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Lindsay Valek

By: Lindsay Valek (Guest Blogger)

Welcome back, TPSers!

Disclaimer: If you’re looking for fluff and no stuff, you came to the wrong place! Today, Lindsay is back to share her candid and humorous wisdom on the fascinating topic of paralegaling. As she so eloquently stated in the title, “Guiding Light Couldn’t Make This Stuff Up!” You gotta love it.

We certainly do…

I’m Lindsay Valek – paralegal of seven years, potter, hoarder of historical biographies, and frequenter of thrift stores to the point that local proprietors know me by name. I have written pieces abhorring the Bar for not implementing a paralegal certification program and proclaiming to the legal world that unless your paper-cut fingers have bled all over a document production, it shouldn’t be considered litigation.

I’ve worked on everything from class actions to legal malpractice to workers’ compensation. My favorite? Trust disputes. There is nothing juicier, racier or sexier than cousins, paramours, trustees and third ex-wives removed fighting amongst one another like toddlers in a sandpit. “Guiding Light” couldn’t make this stuff up. My experience in trust disputes has provided many of my career’s most memorable moments. I’ve had a lumberjack client sob on my shoulder, my fanny smacked (twice) and was once locked in my office and commanded to transcribe a client’s verbal stream of thought.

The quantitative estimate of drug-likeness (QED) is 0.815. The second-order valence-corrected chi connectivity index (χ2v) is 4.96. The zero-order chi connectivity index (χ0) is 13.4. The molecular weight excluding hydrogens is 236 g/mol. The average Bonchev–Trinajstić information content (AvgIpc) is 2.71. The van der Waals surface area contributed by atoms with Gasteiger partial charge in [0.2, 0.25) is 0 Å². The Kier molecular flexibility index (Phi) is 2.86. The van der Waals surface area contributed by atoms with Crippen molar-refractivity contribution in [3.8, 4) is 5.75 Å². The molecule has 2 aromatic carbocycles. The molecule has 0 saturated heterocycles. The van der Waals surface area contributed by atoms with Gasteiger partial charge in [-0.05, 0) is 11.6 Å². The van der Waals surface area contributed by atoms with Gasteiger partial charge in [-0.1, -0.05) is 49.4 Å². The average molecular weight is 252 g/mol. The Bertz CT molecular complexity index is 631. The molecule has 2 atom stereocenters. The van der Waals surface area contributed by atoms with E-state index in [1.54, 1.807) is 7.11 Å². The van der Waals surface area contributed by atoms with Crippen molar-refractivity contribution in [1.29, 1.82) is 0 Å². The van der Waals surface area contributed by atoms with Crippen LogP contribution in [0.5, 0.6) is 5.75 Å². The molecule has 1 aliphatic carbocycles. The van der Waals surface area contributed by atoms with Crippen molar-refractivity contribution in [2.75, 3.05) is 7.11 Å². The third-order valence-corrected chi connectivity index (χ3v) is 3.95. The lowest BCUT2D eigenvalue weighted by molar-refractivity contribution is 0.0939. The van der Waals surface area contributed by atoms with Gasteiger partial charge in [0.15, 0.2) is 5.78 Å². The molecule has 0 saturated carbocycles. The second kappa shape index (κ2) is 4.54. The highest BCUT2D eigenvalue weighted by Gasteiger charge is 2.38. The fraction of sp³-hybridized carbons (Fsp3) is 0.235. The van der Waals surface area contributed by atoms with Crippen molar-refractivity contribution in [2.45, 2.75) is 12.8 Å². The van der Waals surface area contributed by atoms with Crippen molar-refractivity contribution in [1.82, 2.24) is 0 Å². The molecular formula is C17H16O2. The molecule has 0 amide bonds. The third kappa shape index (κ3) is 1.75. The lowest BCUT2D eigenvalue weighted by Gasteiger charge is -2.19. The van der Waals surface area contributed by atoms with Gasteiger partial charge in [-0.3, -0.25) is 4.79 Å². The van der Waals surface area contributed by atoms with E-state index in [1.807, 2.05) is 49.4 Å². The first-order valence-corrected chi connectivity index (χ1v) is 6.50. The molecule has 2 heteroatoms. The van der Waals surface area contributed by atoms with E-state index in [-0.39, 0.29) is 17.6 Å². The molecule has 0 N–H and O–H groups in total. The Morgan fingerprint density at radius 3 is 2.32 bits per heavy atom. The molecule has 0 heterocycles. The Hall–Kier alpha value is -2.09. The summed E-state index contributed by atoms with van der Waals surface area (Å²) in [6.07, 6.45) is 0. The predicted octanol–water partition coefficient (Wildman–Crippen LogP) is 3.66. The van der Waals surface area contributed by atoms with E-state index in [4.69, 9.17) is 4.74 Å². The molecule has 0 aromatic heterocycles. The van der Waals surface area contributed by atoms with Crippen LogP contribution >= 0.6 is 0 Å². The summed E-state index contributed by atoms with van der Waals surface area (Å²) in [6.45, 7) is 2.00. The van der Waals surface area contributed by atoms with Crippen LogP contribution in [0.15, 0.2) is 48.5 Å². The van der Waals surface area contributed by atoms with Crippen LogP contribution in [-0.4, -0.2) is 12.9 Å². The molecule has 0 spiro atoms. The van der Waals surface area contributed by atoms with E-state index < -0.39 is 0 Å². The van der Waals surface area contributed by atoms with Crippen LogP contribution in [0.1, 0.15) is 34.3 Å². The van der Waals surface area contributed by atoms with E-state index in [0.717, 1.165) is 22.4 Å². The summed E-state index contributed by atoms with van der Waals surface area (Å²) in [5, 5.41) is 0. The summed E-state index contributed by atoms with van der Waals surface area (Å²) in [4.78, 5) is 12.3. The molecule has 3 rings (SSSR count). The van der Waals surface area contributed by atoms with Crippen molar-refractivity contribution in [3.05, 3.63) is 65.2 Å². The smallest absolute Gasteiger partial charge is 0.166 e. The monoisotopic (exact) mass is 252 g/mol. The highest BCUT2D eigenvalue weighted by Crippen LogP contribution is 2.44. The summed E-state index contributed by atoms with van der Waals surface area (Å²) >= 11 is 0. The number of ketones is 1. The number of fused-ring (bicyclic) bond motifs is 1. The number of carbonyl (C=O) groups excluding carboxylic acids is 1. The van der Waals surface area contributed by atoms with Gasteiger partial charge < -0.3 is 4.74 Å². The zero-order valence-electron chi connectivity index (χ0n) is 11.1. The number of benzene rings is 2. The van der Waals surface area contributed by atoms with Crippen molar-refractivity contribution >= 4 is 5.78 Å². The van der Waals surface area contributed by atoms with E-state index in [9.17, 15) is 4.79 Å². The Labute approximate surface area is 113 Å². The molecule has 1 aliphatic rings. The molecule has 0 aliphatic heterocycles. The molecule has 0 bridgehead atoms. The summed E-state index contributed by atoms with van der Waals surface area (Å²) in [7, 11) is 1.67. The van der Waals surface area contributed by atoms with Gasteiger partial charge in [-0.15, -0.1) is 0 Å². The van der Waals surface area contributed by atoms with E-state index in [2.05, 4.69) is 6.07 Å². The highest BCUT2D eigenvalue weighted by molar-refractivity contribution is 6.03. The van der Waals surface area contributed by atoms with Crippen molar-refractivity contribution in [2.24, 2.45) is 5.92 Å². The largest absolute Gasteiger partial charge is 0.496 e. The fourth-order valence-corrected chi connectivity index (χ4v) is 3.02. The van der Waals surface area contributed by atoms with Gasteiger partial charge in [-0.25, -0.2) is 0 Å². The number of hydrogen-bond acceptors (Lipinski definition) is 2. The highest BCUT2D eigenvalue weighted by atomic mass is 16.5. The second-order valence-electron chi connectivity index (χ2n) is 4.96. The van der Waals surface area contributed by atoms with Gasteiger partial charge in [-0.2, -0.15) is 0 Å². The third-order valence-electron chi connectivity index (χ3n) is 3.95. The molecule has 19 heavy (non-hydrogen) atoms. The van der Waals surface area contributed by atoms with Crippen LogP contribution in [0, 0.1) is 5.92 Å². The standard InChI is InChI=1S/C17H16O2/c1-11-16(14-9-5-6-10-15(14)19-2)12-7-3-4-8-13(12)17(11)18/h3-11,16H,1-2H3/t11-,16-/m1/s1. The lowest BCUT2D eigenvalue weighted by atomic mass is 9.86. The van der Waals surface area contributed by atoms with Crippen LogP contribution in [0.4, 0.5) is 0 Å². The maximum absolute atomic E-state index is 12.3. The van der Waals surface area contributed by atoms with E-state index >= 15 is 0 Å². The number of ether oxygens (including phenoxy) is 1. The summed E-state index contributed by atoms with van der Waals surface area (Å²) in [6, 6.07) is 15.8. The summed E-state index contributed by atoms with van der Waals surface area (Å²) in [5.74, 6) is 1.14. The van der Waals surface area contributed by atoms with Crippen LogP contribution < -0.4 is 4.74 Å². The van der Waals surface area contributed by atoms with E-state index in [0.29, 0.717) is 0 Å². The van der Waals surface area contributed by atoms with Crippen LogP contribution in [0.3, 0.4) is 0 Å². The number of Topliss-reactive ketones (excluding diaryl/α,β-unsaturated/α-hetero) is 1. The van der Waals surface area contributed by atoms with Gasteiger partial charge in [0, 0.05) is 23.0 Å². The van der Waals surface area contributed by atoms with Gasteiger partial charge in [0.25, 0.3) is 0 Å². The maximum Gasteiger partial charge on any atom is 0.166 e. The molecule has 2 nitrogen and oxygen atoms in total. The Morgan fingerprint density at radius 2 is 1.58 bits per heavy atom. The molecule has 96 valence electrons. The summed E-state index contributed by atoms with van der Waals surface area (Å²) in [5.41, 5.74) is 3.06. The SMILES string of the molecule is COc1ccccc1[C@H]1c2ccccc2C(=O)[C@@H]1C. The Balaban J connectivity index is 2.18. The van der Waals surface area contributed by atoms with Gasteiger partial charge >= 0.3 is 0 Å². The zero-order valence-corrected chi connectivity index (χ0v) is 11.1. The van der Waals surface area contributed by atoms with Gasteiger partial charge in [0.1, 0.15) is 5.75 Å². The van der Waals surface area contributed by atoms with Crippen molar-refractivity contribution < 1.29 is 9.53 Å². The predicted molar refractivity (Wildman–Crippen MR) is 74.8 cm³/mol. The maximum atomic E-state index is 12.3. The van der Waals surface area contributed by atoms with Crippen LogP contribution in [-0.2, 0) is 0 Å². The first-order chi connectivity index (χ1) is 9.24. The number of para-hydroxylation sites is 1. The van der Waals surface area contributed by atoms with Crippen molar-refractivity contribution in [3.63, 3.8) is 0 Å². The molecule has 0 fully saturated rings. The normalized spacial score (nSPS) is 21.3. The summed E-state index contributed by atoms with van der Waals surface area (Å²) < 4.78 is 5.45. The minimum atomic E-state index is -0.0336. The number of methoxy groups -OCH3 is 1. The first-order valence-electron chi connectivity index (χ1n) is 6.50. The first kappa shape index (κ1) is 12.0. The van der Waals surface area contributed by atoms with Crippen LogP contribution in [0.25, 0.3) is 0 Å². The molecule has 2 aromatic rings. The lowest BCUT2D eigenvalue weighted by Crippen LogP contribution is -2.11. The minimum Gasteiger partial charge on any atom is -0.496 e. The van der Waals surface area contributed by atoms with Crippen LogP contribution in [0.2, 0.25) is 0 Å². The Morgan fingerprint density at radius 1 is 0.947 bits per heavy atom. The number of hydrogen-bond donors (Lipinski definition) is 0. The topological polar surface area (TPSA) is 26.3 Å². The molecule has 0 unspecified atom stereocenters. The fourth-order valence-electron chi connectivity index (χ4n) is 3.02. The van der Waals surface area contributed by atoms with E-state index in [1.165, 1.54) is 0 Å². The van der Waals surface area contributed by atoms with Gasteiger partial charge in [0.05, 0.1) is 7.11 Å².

The legal world has taught me more than I have ever wanted to know. Paralegals have the privilege of seeing, touching and feeling the most intimate parts of our clients’ lives. Let’s be honest – we’re not selling sweaters here. This profession wouldn’t exist if it weren’t for the harsh reality that conflict exists everywhere. No matter what area of law you work in, be it family, contract, probate or personal injury, clients come to us to solve problems. We owe it to them to give a damn. Sure, we could scan those interrogatories and lazily conjure up some lame objection that it’s “unduly burdensome,” but don’t we have a responsibility to give our clients more than that?